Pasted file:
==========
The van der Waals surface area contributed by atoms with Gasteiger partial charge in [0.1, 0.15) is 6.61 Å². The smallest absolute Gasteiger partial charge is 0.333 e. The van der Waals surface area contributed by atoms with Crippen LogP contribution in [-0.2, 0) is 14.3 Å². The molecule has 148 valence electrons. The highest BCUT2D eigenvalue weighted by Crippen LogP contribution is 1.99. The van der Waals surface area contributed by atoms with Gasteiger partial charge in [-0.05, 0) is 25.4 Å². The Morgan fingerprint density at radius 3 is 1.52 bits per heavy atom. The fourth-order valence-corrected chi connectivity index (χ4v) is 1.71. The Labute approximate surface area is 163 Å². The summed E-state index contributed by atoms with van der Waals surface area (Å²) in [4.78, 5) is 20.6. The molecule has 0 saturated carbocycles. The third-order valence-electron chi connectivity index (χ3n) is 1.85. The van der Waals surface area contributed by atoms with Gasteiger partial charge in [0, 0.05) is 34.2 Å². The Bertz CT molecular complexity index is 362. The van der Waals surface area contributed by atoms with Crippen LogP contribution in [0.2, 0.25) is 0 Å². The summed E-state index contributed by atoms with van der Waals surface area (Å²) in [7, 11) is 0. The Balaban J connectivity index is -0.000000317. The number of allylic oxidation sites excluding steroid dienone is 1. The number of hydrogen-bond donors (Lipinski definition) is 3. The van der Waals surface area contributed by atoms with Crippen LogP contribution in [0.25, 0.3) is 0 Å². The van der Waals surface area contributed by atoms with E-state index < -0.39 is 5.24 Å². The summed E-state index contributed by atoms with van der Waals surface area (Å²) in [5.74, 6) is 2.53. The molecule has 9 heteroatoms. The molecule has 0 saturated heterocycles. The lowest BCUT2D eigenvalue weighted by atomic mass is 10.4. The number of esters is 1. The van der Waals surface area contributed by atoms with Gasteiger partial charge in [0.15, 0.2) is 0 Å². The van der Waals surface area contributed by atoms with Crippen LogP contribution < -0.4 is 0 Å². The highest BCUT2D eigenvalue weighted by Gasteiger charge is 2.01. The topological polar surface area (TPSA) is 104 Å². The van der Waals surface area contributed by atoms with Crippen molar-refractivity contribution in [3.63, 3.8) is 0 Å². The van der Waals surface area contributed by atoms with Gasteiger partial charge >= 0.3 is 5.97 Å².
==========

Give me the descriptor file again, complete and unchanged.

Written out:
The van der Waals surface area contributed by atoms with Gasteiger partial charge in [0.1, 0.15) is 6.61 Å². The smallest absolute Gasteiger partial charge is 0.333 e. The van der Waals surface area contributed by atoms with Crippen LogP contribution in [-0.2, 0) is 14.3 Å². The molecule has 148 valence electrons. The highest BCUT2D eigenvalue weighted by Crippen LogP contribution is 1.99. The van der Waals surface area contributed by atoms with Gasteiger partial charge in [-0.05, 0) is 25.4 Å². The Morgan fingerprint density at radius 3 is 1.52 bits per heavy atom. The fourth-order valence-corrected chi connectivity index (χ4v) is 1.71. The Labute approximate surface area is 163 Å². The summed E-state index contributed by atoms with van der Waals surface area (Å²) in [4.78, 5) is 20.6. The molecule has 0 saturated carbocycles. The third-order valence-electron chi connectivity index (χ3n) is 1.85. The van der Waals surface area contributed by atoms with Gasteiger partial charge in [0, 0.05) is 34.2 Å². The Bertz CT molecular complexity index is 362. The van der Waals surface area contributed by atoms with Crippen LogP contribution in [0.2, 0.25) is 0 Å². The summed E-state index contributed by atoms with van der Waals surface area (Å²) in [7, 11) is 0. The Balaban J connectivity index is -0.000000317. The number of allylic oxidation sites excluding steroid dienone is 1. The number of hydrogen-bond donors (Lipinski definition) is 3. The van der Waals surface area contributed by atoms with Crippen LogP contribution in [0.25, 0.3) is 0 Å². The van der Waals surface area contributed by atoms with E-state index < -0.39 is 5.24 Å². The summed E-state index contributed by atoms with van der Waals surface area (Å²) in [5.74, 6) is 2.53. The molecule has 9 heteroatoms. The molecule has 0 saturated heterocycles. The lowest BCUT2D eigenvalue weighted by atomic mass is 10.4. The number of esters is 1. The van der Waals surface area contributed by atoms with Gasteiger partial charge in [0.15, 0.2) is 0 Å². The van der Waals surface area contributed by atoms with Crippen LogP contribution < -0.4 is 0 Å². The highest BCUT2D eigenvalue weighted by Gasteiger charge is 2.01. The topological polar surface area (TPSA) is 104 Å². The van der Waals surface area contributed by atoms with Crippen molar-refractivity contribution in [3.63, 3.8) is 0 Å². The van der Waals surface area contributed by atoms with Gasteiger partial charge >= 0.3 is 5.97 Å².